Both were purportedly filmed somewhere in Utah, according to websites that originally shared the videos.
The clips, which started circulating the internet late last week, have people asking — is this a crime or an elaborate hoax?
Not even state officials seem to know as of Tuesday afternoon.
"The Utah Department of Natural Resources and Division of Parks and Recreation learned of these videos yesterday. We are currently working to determine the authenticity of both and reaching out to other state and federal agencies to identify the exact locations," according to a statement from the Utah Department of Natural Resources.
It is unclear who originally shared the videos or where the alleged vandalism may have happened, but they have both cropped up on video sharing sites Liveleak and YouTube and have been shared by various news outlets.
Whether the videos are determined to be real or faux, officials are urging people to help preserve the parks and reminded that "the destruction of natural rock formations on public land is a crime and will be prosecuted."
"Formations like hoodoos and arches take tens of thousands of years to form and can be destroyed in seconds when people act carelessly and irresponsibly. Please protect Utah's public lands. Report abusive behavior like vandalism and enjoy the outdoors responsibly," according to the statement.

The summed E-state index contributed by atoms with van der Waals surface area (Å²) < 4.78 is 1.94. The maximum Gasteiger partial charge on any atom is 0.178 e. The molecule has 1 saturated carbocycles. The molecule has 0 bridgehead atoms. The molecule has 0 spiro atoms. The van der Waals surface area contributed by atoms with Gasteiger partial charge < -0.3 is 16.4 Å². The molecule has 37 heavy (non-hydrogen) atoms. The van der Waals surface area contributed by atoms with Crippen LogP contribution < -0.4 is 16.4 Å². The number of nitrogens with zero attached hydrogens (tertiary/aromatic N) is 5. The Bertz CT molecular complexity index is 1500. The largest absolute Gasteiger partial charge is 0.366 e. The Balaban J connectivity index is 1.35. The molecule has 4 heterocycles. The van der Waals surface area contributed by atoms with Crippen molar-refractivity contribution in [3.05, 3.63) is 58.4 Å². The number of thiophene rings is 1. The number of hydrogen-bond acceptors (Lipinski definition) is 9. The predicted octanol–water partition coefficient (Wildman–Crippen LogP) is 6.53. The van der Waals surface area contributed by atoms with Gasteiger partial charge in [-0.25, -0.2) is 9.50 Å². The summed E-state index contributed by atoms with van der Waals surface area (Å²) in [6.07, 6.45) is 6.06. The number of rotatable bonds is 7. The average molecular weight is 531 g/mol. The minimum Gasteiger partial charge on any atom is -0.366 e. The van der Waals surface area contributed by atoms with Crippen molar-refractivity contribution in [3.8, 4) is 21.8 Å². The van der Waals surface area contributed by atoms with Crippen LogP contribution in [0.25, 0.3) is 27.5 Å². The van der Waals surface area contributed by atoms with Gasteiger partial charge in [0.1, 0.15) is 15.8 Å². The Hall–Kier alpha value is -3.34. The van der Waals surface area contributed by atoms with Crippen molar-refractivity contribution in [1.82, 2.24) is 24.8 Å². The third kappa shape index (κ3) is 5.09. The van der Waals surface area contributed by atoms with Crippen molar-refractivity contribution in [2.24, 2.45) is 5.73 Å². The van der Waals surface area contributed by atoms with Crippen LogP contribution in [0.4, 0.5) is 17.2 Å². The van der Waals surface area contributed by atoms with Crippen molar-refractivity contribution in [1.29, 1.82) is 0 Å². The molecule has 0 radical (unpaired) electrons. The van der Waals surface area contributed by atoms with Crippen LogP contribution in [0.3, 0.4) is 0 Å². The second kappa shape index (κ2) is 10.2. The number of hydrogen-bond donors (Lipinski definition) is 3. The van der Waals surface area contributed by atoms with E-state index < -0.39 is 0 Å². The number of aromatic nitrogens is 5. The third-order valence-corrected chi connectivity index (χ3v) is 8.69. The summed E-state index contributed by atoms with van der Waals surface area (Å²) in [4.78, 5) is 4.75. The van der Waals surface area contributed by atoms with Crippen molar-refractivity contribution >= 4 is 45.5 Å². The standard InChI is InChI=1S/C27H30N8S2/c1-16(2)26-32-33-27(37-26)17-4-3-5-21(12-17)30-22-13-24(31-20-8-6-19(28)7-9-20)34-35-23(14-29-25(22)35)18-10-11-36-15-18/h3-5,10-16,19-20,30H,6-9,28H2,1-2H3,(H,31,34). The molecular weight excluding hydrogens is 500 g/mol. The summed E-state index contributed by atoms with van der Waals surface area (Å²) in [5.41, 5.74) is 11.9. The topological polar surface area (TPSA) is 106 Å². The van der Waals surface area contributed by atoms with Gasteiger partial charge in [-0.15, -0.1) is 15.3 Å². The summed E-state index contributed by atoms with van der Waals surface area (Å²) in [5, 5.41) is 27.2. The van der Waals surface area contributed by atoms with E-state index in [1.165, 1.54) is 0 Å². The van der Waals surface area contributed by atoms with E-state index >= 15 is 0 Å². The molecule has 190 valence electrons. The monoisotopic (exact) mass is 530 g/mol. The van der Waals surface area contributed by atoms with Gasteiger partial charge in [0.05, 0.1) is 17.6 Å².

This isn't the first time Utah's national parks have been a victim of recent real or alleged vandalism.
In August, Zion National Park officials asked visitors to take a #ZionPledge to help preserve the park after thousands of handprints marked the Narrows trail.
Also in August, an Idaho man was fined $1,000 and ordered to pay about $800 in restitution after scratching graffiti into Corona Arch near Moab and then posing for a picture with his family.
In May, signatures including the Instagram handle @SuspenceFitness were found penned with permanent marker on the popular Angel's Landing trail in Zion National Park, drawing swift and severe online backlash. The outrage spurred the unidentified vandal to turn himself in.
Video of two Utah Boy Scout leaders toppling a hoodoo formation in Goblin Valley State Park in 2013 drew worldwide attention, including death threats for the men involved. Glenn Tuck Taylor and David Benjamin Hall faced felony charges for the vandalism and went on to plead guilty to misdemeanor offenses in a deal with prosecutors. The pleas were held in abeyance for one year and then dismissed.